Prior research investigates the role of start-up costs and taxes with regard to entrepreneurship. Yet, little distinction is made regarding the type of entrepreneurship, particularly innovative versus non-innovative entrepreneurship. We shall argue that start-up costs and taxes are associated in different ways with innovative versus non-innovative entrepreneurship. Taxes being recurring costs should mainly relate to innovative entrepreneurship, whereas start-up costs being one-off costs should mainly relate to non-innovative entrepreneurship.
Analyzing a dataset of 632,116 individuals, including 43,223 entrepreneurs from 53 countries, we can partially confirm our predictions. Corporate taxes show a negative relationship with innovative entrepreneurship, whereas income taxes seem to have no relationship. High start-up costs have a positive relationship with innovative entrepreneurship, although this finding only holds true in cross-sectional investigations. Our paper contributes to the discussion on how governmental regulation and taxes relate to entrepreneurship.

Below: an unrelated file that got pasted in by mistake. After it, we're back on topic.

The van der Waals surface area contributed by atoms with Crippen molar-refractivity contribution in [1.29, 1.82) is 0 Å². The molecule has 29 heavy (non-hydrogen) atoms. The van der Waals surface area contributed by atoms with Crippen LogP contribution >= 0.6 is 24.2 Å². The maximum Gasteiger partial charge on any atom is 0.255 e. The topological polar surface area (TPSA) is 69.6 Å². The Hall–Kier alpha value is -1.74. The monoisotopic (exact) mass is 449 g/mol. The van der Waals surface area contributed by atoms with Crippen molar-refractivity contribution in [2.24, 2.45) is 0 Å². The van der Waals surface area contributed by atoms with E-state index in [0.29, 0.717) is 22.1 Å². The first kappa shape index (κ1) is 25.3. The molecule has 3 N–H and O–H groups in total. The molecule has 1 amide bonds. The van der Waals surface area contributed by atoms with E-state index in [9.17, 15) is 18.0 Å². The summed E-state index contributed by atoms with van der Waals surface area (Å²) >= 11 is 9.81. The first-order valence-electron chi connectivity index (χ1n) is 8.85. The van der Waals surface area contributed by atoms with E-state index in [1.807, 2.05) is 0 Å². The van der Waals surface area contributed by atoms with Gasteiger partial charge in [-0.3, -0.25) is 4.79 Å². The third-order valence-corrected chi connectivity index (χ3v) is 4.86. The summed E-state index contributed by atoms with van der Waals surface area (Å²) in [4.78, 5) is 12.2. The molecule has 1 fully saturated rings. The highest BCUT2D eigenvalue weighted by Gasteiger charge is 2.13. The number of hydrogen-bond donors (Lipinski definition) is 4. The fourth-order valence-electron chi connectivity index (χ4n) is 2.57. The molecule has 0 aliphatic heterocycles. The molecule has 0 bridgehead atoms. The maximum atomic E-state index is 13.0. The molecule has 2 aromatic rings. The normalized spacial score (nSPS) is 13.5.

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Small Business Economics: an entrepreneurship journal
Erasmus School of Economics

Darnihamedani, P., Block, J., Hessels, J., & Simonyan, A. (2018). Taxes, start-up costs, and innovative entrepreneurship. Small Business Economics: an entrepreneurship journal, 51(2), 355–369. doi:10.1007/s11187-018-0005-9